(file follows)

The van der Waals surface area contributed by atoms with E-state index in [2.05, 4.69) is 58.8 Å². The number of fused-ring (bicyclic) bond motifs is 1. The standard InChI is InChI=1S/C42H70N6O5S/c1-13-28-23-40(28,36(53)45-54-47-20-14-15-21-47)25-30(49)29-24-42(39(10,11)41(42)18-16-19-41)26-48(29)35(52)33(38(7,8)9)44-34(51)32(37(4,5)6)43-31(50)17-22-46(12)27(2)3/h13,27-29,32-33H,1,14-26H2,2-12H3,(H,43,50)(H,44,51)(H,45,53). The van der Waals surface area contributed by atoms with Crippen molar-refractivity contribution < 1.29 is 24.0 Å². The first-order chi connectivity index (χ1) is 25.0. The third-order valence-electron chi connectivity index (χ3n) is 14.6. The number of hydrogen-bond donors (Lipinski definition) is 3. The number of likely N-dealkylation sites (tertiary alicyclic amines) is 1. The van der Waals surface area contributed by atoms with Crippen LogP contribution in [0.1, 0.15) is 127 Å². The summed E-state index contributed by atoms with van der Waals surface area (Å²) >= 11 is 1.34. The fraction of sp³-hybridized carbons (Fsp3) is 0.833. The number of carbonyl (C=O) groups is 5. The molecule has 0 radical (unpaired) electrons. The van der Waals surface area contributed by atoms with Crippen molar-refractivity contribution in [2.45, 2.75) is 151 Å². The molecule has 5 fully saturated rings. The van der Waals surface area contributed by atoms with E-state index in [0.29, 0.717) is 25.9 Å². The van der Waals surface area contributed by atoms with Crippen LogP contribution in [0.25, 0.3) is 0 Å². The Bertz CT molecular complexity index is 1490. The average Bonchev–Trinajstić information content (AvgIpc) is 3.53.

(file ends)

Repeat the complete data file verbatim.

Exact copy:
The van der Waals surface area contributed by atoms with E-state index in [2.05, 4.69) is 58.8 Å². The number of fused-ring (bicyclic) bond motifs is 1. The standard InChI is InChI=1S/C42H70N6O5S/c1-13-28-23-40(28,36(53)45-54-47-20-14-15-21-47)25-30(49)29-24-42(39(10,11)41(42)18-16-19-41)26-48(29)35(52)33(38(7,8)9)44-34(51)32(37(4,5)6)43-31(50)17-22-46(12)27(2)3/h13,27-29,32-33H,1,14-26H2,2-12H3,(H,43,50)(H,44,51)(H,45,53). The van der Waals surface area contributed by atoms with Crippen molar-refractivity contribution < 1.29 is 24.0 Å². The first-order chi connectivity index (χ1) is 25.0. The third-order valence-electron chi connectivity index (χ3n) is 14.6. The number of hydrogen-bond donors (Lipinski definition) is 3. The number of likely N-dealkylation sites (tertiary alicyclic amines) is 1. The van der Waals surface area contributed by atoms with Crippen LogP contribution in [0.1, 0.15) is 127 Å². The summed E-state index contributed by atoms with van der Waals surface area (Å²) >= 11 is 1.34. The fraction of sp³-hybridized carbons (Fsp3) is 0.833. The number of carbonyl (C=O) groups is 5. The molecule has 0 radical (unpaired) electrons. The van der Waals surface area contributed by atoms with Crippen molar-refractivity contribution in [2.45, 2.75) is 151 Å². The molecule has 5 fully saturated rings. The van der Waals surface area contributed by atoms with E-state index in [0.29, 0.717) is 25.9 Å². The van der Waals surface area contributed by atoms with Crippen LogP contribution in [0.25, 0.3) is 0 Å². The Bertz CT molecular complexity index is 1490. The average Bonchev–Trinajstić information content (AvgIpc) is 3.53.